Historic Prototype

The World’s First Modern Airliner

In 1933, the Boeing Aircraft Company had produced a twin – engined aircraft that most authorities, notably Britain’s Peter W. Brooks, considered to be the world’s first modern airliner, in that its monocoque fuselage and stressed skin wing, par­tially retractable landing gear, engines faired into the wing, together with other improvements, marked a big technical advance over the steel framework and heavy wing spar design of aircraft like the Ford Tri-Motor. The resultant superior aerodynamics gave the Boeing 247 a 60% speed improve­ment over the Ford, reducing the transcontinental flying time to about 18 hours, or less than a day.




General Performance Specifications
Transport Plane


1Xtt* All metal trlnotored oonoplane preferred but combination structure or biplane would be considered.

Mo. in internal structure mist be natal.

Power» Three engines of 500 to 650 h. p. (Wasps with 1Э-1 auperohmxgerj 6*1 compression O. K.),

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lao be made for oomplate instruments,

_ Г~Гlying equipment, fuel oapaoity for oruiaiag range of 1000 miles at ISO a. p.h., orew of two, at leaat 12 pee – aengera with oomfortabie aaata and ample room, and the usual mieoallaneoua equipment oerried on a passenger plane of this type. Payload should be at leaat 2,300 lba. with full equip* sent and fuel for maxtixim range.


Top (peed tea level (minimus) 185 a. p.h.

Cruising speed aea level – 79 % top apeed 148 o. p.h. plus і-єга-и ng apeed not more than 65 a. p.h.

Rate of olloh aea level (mlnlnaim) 1200 ft. p. a.

Barrios celling (minimus) 21000 ft.

Serwioe oelling any two engines 10000 ft.


Transcontinental & Western Air ii interested in purchasing tan or eore trlaotorad tram port plena*.

X ta ettaohlng our general perforaenee ipeolflcatlont, ooTorlng this equipment and would appreciate your a d ті * і ng whether your Company la interested in thla mamif soturing Job.

If ao, approximately how long would It take to turn out the Гіг at plane for service teataT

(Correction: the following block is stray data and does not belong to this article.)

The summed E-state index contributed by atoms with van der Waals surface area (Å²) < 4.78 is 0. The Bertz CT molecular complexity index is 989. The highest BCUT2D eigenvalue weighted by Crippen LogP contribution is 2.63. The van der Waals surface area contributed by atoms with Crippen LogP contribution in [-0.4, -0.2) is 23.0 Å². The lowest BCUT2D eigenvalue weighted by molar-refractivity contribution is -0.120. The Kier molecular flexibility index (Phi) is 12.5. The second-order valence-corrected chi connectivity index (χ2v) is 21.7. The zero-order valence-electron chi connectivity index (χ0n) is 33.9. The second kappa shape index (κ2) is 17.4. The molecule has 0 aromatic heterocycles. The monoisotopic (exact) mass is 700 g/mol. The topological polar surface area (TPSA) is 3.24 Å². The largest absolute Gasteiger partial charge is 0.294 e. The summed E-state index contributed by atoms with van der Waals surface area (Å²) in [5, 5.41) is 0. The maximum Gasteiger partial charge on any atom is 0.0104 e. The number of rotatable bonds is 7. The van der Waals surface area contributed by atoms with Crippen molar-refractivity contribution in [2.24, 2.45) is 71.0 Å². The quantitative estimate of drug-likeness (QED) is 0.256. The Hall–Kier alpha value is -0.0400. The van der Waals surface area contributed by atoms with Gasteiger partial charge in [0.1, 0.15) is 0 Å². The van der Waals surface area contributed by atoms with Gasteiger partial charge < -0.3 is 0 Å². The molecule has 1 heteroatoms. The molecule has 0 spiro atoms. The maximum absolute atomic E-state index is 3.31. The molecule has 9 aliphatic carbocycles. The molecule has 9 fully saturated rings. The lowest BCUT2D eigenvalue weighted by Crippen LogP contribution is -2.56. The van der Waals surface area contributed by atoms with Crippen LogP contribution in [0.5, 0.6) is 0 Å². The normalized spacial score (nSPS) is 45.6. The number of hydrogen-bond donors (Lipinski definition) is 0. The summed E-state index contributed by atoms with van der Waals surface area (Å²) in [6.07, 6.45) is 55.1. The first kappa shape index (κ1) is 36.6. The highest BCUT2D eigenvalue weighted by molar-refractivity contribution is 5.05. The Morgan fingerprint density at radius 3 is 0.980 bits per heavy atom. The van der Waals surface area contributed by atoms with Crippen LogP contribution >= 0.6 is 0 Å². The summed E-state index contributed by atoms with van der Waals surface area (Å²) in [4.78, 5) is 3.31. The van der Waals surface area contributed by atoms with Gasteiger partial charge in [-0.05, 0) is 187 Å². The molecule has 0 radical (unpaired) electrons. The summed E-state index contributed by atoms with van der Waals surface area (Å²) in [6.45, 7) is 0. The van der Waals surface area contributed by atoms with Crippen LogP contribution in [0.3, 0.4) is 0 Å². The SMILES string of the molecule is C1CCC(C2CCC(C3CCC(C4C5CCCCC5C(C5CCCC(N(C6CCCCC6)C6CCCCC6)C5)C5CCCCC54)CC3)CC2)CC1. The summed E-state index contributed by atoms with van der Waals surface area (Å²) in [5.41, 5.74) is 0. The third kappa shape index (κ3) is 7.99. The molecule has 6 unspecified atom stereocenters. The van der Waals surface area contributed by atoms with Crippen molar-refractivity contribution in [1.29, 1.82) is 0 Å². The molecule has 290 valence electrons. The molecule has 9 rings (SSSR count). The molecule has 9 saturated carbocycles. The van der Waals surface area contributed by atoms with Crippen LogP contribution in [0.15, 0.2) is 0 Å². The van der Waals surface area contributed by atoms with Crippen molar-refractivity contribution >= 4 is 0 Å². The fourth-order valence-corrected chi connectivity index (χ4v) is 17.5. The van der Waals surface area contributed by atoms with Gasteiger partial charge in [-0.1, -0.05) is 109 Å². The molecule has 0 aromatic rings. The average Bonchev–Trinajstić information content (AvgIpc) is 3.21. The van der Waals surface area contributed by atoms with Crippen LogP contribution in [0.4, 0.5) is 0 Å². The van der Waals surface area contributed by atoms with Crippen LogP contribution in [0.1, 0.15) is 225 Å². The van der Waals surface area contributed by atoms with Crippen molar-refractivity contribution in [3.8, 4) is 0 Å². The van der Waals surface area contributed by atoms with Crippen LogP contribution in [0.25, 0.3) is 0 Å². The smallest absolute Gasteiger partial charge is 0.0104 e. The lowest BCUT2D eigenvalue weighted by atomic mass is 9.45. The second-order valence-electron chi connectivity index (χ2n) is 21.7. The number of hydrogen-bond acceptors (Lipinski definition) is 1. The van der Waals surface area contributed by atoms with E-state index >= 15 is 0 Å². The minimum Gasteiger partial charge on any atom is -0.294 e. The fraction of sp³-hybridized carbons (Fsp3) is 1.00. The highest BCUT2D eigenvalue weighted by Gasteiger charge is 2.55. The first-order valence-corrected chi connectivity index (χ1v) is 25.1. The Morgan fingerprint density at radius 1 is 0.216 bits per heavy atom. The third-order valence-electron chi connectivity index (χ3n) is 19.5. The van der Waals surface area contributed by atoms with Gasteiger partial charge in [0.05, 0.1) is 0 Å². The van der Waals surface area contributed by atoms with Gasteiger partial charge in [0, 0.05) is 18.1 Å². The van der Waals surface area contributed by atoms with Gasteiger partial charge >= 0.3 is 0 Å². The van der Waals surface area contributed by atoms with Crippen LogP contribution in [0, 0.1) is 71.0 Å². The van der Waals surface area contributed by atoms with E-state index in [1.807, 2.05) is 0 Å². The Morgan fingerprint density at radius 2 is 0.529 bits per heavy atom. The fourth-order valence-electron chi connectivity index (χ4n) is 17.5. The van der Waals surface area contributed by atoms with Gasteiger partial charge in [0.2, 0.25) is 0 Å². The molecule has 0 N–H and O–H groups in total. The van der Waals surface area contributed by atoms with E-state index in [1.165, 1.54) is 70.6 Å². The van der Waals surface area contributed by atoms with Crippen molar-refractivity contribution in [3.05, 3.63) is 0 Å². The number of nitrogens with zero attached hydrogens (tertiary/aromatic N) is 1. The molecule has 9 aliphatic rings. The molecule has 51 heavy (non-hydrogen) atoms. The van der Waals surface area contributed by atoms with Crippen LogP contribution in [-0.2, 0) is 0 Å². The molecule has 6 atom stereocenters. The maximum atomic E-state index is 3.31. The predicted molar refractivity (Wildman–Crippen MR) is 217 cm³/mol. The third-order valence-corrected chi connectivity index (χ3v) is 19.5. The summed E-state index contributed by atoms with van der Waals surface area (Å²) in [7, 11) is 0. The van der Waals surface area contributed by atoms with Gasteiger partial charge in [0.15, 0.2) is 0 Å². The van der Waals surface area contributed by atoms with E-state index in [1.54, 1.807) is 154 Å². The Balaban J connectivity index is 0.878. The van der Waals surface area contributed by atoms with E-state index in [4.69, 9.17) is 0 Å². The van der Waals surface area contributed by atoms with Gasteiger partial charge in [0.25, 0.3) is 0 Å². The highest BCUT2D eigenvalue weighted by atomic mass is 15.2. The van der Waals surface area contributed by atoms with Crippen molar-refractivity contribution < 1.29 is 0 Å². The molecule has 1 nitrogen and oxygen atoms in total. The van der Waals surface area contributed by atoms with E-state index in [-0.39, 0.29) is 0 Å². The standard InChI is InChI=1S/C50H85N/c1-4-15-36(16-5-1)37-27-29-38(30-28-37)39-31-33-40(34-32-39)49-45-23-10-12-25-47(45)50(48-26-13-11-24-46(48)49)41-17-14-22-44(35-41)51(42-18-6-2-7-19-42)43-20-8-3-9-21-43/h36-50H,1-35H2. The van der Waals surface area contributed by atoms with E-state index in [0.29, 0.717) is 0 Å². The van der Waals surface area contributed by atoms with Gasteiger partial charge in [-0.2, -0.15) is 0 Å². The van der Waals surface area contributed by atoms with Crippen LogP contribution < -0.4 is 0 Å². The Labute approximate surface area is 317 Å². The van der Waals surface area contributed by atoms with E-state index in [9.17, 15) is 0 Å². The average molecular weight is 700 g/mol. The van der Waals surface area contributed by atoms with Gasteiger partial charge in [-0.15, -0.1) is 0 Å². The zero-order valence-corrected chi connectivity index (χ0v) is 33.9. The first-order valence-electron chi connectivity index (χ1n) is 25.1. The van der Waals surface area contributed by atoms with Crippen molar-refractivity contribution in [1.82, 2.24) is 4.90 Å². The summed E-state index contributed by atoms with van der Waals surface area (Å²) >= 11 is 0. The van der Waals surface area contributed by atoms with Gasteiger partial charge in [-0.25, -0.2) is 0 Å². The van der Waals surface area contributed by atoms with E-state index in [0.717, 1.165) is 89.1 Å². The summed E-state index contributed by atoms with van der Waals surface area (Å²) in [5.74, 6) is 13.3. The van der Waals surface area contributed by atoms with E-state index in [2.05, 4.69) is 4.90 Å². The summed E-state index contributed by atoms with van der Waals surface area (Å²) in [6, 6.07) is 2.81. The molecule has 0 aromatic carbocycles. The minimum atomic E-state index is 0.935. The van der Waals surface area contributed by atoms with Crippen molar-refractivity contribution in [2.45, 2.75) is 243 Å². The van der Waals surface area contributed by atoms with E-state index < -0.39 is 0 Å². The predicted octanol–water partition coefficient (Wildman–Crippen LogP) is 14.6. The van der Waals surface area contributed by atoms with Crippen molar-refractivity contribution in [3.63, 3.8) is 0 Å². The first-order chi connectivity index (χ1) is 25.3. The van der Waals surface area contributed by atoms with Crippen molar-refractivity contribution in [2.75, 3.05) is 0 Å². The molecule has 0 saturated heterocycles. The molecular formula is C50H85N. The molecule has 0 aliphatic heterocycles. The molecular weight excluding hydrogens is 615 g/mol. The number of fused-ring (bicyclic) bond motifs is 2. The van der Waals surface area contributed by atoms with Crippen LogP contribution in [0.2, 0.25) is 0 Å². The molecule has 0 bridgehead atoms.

Vary truly youra,


The Jock Frye Letter

At the time (before the Black-McKellar Air Mail Act of 1934) aircraft manufacturers were allowed to own airlines, and Boeing Air Transport had been the foundation of United Air Lines. When Jack Frye wanted to place an order for the superior 247, he was politely told that United had booked the first 60 aircraft off the line, and that he would have to wait.

Frye’s exact reaction is not recorded; but it did result in a letter which he circulated to five other manufacturers, in which he set out a specification for a tri-motor that, in effect, was ten percent better than the 247 in every respect: size, speed, airfield performance, and comfort.

His wish was granted. The Douglas Aircraft Company, of Santa Monica, California, not only met all the require­ments, but did so with a twin-engined design that eliminated the shortcomings of the fuselage-mounted center engine: noise, vibration, and pilot visibility.

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Jack Frye’s role in specifying
the basic design of the Douglas
DC-1 (by his famous letter to the
manufacturers in 1933) was a
landmark of inspired leadership.
On 30 April 1935, he broke the
transcontinental speed record
by delivering the mail from
Los Angeles to New York in
11 hr. 30 m.


Thia plane, fully loaded, oajst melee satisfactory telce-offs under good oontrol at any TWA airport on any combination of two angina a.




Please oonaider thia inforamtion confidential and return ipeolfioatIona if you are not interested.


Aeneas City, Missouri. August 2nd, 1932


This is a copy of the two-page “Jack Frye Letter” that laid down the specification for the aircraft that emerged as the first of the Douglas twin-engined series, DC-1, DC-2, and DC-3. It changed the course

of airline history.


This photograph, of the Douglas DC-1 at the Grand Central Air Terminal, Glendale, epitomizes the maturing air transport industry in the United States. T. W.A. ’s line of twin-engined Douglases eclipsed all others for a decade.


The Boeing 247 was the first passenger transport airplane that could be described as a modern
airliner, flying some 60% faster than the Ford Tri-Motors that it replaced.


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